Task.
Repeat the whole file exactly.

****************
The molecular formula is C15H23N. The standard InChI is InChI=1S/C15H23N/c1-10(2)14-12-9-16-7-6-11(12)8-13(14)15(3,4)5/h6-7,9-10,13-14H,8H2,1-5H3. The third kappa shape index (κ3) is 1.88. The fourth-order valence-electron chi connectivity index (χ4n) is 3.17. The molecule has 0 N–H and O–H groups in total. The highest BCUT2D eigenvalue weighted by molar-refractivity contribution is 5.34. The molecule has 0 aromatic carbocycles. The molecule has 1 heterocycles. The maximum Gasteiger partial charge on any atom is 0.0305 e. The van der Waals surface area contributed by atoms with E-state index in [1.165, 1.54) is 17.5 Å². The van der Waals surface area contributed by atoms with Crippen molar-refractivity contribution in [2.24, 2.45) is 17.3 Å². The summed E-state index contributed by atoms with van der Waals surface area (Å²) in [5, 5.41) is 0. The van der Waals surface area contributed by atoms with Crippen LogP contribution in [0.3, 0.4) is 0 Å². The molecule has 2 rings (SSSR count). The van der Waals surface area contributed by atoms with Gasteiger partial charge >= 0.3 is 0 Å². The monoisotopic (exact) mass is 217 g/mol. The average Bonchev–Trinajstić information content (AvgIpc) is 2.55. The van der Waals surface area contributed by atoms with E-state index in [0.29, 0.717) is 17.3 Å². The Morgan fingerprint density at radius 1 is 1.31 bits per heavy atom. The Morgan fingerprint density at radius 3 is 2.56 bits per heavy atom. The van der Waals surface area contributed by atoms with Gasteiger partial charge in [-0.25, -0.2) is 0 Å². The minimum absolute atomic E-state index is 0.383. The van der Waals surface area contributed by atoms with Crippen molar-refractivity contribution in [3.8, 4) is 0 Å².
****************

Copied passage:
The molecular formula is C15H23N. The standard InChI is InChI=1S/C15H23N/c1-10(2)14-12-9-16-7-6-11(12)8-13(14)15(3,4)5/h6-7,9-10,13-14H,8H2,1-5H3. The third kappa shape index (κ3) is 1.88. The fourth-order valence-electron chi connectivity index (χ4n) is 3.17. The molecule has 0 N–H and O–H groups in total. The highest BCUT2D eigenvalue weighted by molar-refractivity contribution is 5.34. The molecule has 0 aromatic carbocycles. The molecule has 1 heterocycles. The maximum Gasteiger partial charge on any atom is 0.0305 e. The van der Waals surface area contributed by atoms with E-state index in [1.165, 1.54) is 17.5 Å². The van der Waals surface area contributed by atoms with Crippen molar-refractivity contribution in [2.24, 2.45) is 17.3 Å². The summed E-state index contributed by atoms with van der Waals surface area (Å²) in [5, 5.41) is 0. The van der Waals surface area contributed by atoms with Crippen LogP contribution in [0.3, 0.4) is 0 Å². The molecule has 2 rings (SSSR count). The van der Waals surface area contributed by atoms with Gasteiger partial charge >= 0.3 is 0 Å². The monoisotopic (exact) mass is 217 g/mol. The average Bonchev–Trinajstić information content (AvgIpc) is 2.55. The van der Waals surface area contributed by atoms with E-state index in [0.29, 0.717) is 17.3 Å². The Morgan fingerprint density at radius 1 is 1.31 bits per heavy atom. The Morgan fingerprint density at radius 3 is 2.56 bits per heavy atom. The van der Waals surface area contributed by atoms with Gasteiger partial charge in [-0.25, -0.2) is 0 Å². The minimum absolute atomic E-state index is 0.383. The van der Waals surface area contributed by atoms with Crippen molar-refractivity contribution in [3.8, 4) is 0 Å².